An Exceptional Food And Wine Experience

Last week I wrote about Hawaii Food and Wine Festival. This week I’m doing it again. But this is the real story; last week was a mere preview.

My problem is that there were soooooo many great food and wine experiences that I need more than the space on this page to mention all of them. So here are tidbits of just the best stuff!

Every year we have the world’s best wines, and this year proved it again. The Colgin tasting was sick (youthful parlance for fabulous)! Each of the three estates expressed themselves so differently, but all at such a high level. I’m talking California First Growth level. My favorite of the dozen was the 1999 Colgin Cariad Red, which was simply stunning. If I had blind tasted it, I would have sworn it was a first growth and from a fantastic vintage. The complexity was off the charts, the texture was velvety and the length just kept going. This is one of the great California wines I have had all year. I cannot say with all certainty that it is peaking but, man, was it delicious.

The Masters of Chardonnay tasting was nothing short of excellence. I am always blown away at how Burgundy is such a great study in terroir; each vineyard gives Chardonnay its own expression. And each winemaker has their own style of eking out each vineyard’s profile. Most attendees had never heard of Comtesse de Cherisey before this tasting, and now the word is out for this top-notch producer. Domaine Roulot and Coche-Dury already are well known to collectors and aficionados, but the Cherisey wines were real standouts. Vintage-wise, the 2009s are holding true to their opulence and ripe and honeyed character — real slutty wines. But, for me, the 2010s really were energetic. They have a nerve and acidity that strike a wonderful chord for my palate. They also will be longer-lived than the 2009s. Roulot’s 2009 Meursault Charmes was gorgeous, like a model, everything in the right place and beautiful. The 2011s from Coche-Dury were like they were from another planet. The “regular” AOC Meursault tasted more like a Premier Cru. The Puligny-Montrachet Encegnieres approached the same energy level as most Grand Crus. This wine was perhaps the most powerful of all the wines in this class. It retains its Puligny Montrachet richness with extra minerality and mouth-staining finish. The Corton Charlemagne was in another class. Yes, it was tight and reticent, but when you put it on your mouth, you can taste all the pieces built for aging gracefully: acid, fruit, minerality and verve — a baby, but what a lovely and promising one.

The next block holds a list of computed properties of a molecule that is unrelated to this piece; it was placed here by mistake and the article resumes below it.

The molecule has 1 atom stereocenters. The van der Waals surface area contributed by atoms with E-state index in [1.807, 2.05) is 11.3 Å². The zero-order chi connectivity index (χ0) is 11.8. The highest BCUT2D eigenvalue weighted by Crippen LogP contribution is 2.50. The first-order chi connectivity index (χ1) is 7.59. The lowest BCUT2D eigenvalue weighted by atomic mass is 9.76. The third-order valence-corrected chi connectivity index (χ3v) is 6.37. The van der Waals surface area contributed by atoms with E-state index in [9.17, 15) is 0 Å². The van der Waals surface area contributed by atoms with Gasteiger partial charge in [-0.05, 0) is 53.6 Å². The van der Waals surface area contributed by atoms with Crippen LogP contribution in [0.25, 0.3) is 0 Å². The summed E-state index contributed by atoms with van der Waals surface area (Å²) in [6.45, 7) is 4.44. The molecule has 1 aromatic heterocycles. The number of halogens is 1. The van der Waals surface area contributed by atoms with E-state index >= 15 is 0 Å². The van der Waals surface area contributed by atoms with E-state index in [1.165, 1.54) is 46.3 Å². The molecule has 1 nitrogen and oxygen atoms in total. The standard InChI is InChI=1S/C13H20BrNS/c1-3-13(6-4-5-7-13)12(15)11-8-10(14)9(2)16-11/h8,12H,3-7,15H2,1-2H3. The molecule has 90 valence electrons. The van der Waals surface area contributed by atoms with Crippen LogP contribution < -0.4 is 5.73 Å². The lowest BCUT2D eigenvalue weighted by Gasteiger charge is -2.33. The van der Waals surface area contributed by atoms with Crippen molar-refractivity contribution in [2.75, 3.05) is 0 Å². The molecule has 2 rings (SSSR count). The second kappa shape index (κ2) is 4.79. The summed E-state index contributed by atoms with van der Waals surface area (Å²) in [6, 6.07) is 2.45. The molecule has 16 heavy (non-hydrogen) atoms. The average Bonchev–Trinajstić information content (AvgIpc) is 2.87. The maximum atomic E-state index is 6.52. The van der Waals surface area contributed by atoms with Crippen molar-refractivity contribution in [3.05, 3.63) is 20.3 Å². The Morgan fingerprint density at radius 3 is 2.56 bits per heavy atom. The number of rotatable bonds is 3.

The Favorites of the Master Sommelier was chock full of greatness: 2010 Raveneau Blanchots Grand Cru was a reference standard for the great minerality of Chablis. The 2010 Arnaud Ente Puligny-Montrachet Premier Cru “Les Referts” was maybe the biggest surprise in the room, as this tiny Burgundian domain rarely is seen outside the top restaurants in the world. It had a more than impressive amplitude of flavor and stylish texture. I heard more than a few “wows” from the guests.

But among the Penfolds Grange, Quintarelli Amarone, Conterno Barolo, Flaccianello and more, one wine stood out: 1998 Vieux Telegraphe Chateauneuf du Pape. This beautifully aged wonder stole my palate with its complexity of flavors: raspberries, cured meats, warm river stones, savory herbs and more. It made me want to have a slow fire-roasted leg of lamb slathered in herbs and olive oil.

There was so much more, but I’ve run out of space: vintages of Krug, 2000 Chateau Gombaude-Guillot from Pomerol, 2010 Grace Family … Next year you will have to come.

Recommendation: 2011 Maison l’Envoye Gamay “Cote de Py” ($16) This is Gamay in its refined and most gulpable expression. It smells of sweet cherries and raspberries, pears and apple Jolly Ranchers. It is fruity but dry, with soft tannin and a delectable finish. It is one of those few reds that work with salads (especially with cheeses), but also is strong enough to pair with red-sauce pastas, pizzas and roasted fowl. You can find this at Fujioka’s Wine Times.

Roberto Viernes is a master sommelier.
Twitter: @Pinotpusher